Growing for Market article about sweet potatoes; zipper spiders

GFM_August 2014_coverThe August Growing for Market magazine is out, including my article about growing sweet potatoes. There is (of course!) a whole chapter in my book about sweet potatoes, and I’ve written previously in GfM about harvesting, curing, selecting roots for growing next year’s crop, and storage (September 2007). And also about starting sweet potato slips and planting them in spring (Feb 20007). And the harvest (twice) and starting the slips are covered in my blog too.

This time I wrote about growing the sweet potatoes out in the garden or field: varieties, crop requirements, when to plant, making ridges, using biodegradable plastic mulch, stages of development (roots first, then vines, then potatoes); and pests and diseases.

Also in this GfM is a good article by Joanna and Eric Reuter of Chert Hollow Farm (who I’ve mentioned before., when they decided to drop organic certification). They write about their 12 or so varieties of garlic and how they market them for specific uses such as roasting, eating raw and sauteeing.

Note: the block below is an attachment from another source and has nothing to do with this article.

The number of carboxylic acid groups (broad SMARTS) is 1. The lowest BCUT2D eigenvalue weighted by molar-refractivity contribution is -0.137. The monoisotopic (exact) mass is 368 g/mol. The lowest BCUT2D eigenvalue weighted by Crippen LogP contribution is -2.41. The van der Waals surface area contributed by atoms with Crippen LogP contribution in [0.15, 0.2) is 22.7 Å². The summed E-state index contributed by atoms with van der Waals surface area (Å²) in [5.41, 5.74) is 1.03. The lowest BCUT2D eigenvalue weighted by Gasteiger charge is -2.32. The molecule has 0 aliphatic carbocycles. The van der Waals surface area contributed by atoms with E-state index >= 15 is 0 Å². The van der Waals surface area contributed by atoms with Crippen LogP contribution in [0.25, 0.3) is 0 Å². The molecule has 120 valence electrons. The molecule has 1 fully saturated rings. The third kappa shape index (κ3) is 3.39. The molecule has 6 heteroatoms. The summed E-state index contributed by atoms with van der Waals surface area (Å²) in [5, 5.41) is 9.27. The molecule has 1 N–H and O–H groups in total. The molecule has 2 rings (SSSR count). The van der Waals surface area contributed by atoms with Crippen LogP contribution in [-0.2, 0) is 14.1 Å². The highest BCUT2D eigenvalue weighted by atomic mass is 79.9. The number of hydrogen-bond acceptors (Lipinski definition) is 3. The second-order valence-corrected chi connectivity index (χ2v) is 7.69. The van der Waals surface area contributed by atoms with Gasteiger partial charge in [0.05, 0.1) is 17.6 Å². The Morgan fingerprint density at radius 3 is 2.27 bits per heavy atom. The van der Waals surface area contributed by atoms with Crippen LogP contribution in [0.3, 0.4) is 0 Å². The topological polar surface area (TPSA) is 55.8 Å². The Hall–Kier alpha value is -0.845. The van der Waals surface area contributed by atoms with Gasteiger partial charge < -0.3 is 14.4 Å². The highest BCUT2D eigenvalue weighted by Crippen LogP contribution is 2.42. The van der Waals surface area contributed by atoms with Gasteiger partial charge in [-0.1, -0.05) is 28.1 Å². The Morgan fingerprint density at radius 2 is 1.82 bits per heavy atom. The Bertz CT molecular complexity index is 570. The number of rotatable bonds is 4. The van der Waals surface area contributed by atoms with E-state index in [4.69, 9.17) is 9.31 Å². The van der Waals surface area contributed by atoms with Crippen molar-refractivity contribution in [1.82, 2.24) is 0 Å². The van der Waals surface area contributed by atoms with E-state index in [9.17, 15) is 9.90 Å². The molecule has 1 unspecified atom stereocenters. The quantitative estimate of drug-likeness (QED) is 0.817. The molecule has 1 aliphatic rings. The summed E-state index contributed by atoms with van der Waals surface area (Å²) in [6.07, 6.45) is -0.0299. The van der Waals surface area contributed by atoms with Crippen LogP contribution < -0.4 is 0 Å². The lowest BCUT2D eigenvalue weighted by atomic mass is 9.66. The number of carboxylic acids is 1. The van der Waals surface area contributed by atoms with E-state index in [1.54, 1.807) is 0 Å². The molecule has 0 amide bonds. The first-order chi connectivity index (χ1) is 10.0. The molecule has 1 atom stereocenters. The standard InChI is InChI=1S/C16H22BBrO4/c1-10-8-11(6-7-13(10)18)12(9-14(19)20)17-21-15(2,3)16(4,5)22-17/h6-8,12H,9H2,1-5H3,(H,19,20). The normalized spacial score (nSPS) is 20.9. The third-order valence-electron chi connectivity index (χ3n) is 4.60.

The editor, Lynn Byczynski, writes about her son’s wedding and the flower arrangements she made for the big day. Chris Blanchard writes about Gardens of Eagan farm in Minnesota. Once owned and operated by Martin and Atina Diffley, it is now owned by the Minneapolis Wedge Food Co-op. It has expanded and now hosts a few satellite farms which help supply all the broccoli the Wedge needs. Eric Plaksin of Waterpenny Farm (not too far from Twin Oaks), writes about when he broke his foot, and makes suggestions to help other farmers be (somewhat) prepared for adversity, so it’s manageable. And lastly, Gretel Adams writes an inspiring article about growing bulbs and corms for cut flowers.  A good read all round!


And, on a different topic: Does anyone know if zipper spiders eat hornworms?

Zipper spider on tomato plant.  Credit Wren Vile

Zipper spider on tomato plant.
Credit Wren Vile

We get tobacco hornworms on our tomato plants. Outdoors, they usually get parasitized and do little damage. But the mother of the parasites doesn’t fly inside the hoophouse, and in there we sometimes have to handpick the hornworms. These things get big! And are hard to squash! This year we have lots and lots of these zipper spiders, and few hornworms. I never seem to find zipper spiders eating, but they must, because they grow fast. Anyone know what they eat?